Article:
Does My Organization Need a Smart Phone App? (Part 2)
August 18, 2011
Now that you have a general idea of what a smart phone app is and how it functions, we wanted to give you a few examples of organizations that do or could benefit from using apps to propel their message and goals forward.
First and foremost, any organization with plans to develop and app must avoid developing only proprietary apps. While Apple started the app craze with their IPhones, they are certainly not the only smart phones in the business. Developing an app exclusively for the iPhone stands to significantly limit your reach. So whether you want to go with native or web apps, be sure you are covering all the smart phone bases. The big three are Apple’s IPhone, Google’s Android (Droid) and RIM’s Blackberry (click here for stats on market share).
Second, if your organization provides a service of any kind, you will benefit from a well-developed smart phone app. The major appeal and advantage of apps is that people can use them on the go. Successful apps can be accessed anywhere at any time and essentially make the user’s life easier. FedEx is a great example of a business that maximized on the app opportunities available, enabling even more customers to utilize their services even faster and easier than ever. The airlines have also cashed in on apps, in fact, the airlines that were late to the game are suffering now, and customers will ultimately gravitate to the quickest and easiest solutions. If a competitor is offering the ease and convenience of using their services via smart phone app, you may find customers will make a switch. In the case of the airlines, it could mean the difference between standing in a long line at an airport kiosk and resolving your last minute cancellation using your phone.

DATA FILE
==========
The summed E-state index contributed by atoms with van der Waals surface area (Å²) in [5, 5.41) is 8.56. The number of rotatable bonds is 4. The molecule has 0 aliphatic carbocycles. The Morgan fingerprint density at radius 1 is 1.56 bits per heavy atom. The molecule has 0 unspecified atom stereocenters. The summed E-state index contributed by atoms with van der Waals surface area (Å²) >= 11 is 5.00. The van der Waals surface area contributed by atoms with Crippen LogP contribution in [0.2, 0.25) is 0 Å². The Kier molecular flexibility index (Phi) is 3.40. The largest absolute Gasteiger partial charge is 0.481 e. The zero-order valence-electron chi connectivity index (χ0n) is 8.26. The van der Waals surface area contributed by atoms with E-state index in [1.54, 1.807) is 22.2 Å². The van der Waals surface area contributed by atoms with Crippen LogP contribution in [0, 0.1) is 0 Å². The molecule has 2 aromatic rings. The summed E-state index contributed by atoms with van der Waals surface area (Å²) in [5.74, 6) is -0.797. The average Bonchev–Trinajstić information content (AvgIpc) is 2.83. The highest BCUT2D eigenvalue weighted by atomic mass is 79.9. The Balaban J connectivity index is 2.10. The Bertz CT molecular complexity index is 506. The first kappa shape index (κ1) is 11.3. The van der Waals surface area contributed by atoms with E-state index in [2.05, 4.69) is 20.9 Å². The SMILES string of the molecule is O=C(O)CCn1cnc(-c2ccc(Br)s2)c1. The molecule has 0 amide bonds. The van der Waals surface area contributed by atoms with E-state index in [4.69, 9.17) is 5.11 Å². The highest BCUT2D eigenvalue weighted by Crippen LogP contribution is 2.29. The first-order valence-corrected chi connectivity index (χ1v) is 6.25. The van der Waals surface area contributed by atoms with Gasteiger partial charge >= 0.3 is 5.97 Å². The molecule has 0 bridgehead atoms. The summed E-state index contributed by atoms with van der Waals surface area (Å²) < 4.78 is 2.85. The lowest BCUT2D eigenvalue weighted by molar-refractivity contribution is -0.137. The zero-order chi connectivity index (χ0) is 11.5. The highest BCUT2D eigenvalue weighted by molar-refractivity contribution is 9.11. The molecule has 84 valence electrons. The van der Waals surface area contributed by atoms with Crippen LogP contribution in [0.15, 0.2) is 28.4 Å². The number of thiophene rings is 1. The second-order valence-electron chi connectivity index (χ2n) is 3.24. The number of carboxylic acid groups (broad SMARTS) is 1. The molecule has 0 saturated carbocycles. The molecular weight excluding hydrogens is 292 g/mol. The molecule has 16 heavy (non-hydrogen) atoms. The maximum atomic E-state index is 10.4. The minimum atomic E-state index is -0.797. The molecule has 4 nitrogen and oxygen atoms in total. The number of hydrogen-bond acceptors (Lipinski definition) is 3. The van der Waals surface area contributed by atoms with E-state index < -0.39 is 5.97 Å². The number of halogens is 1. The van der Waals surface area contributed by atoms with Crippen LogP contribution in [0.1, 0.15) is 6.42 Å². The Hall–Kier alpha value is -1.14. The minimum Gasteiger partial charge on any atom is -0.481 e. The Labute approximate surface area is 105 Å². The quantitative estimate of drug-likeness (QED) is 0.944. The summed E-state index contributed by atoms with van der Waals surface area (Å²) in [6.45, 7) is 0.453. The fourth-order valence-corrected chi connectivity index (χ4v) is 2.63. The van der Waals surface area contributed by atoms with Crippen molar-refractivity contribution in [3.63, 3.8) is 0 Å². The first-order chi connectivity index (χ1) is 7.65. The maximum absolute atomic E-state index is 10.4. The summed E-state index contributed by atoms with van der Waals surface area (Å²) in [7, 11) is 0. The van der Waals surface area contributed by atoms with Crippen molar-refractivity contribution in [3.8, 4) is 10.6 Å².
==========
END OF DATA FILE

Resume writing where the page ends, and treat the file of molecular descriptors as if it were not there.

Third, if you own/operate any kind of successful online service, you absolutely must offer that service on smart phone apps. Users have grown quite accustom to the convenience of performing the same tasks on their smart phones as they would on their laptop or desktop computer. At the very least, ensure that your website has a mobile version that makes it easier on customers interacting with your site from a smart phone.
Fourth, unless you plan to start a business based primarily on a smart phone app, don’t go into this thinking that you are going to sell your app. The ROI will be on turning users (of your app) into real life customers. That is why so many of the big name brands (e.g. Target, Disney, Wal-Mart, etc.) do not charge for their apps. Users are more inclined to pay for apps that do something that they can’t do themselves for free. An exception to this is if you already run a subscription based business, like a newspaper or magazine, you will likely not give away everything in your app for free, so you would either want to limit the content included in your app or charge for the app and offer unlimited access/content.
Finally, if you are a non-profit organization, any efforts you put toward developing smart phone apps should be designed with these purposes in mind: awareness, mobilization and fund-raising. Non-profits are unwise to model their smart phone development after mainstream businesses, as the end goals are so vastly different an alternative approach is critical. We would really love to help more non-profits succeed in developing and deploying smart phone apps to help further their missions, so please contact us today so we can begin work on a strategy to help you meet your goals.
Our desire in addressing this topic on the blog is to point out that app development is extremely important and should not be entered into without a great deal of planning and technical guidance. We want to see our customers succeed in their business development and organizational outreach goals, and there is a place for smart phone apps in that process. Let us help you find the most advantageous way to incorporate this new technology into your marketing and communications efforts and achieve maximum return on investment.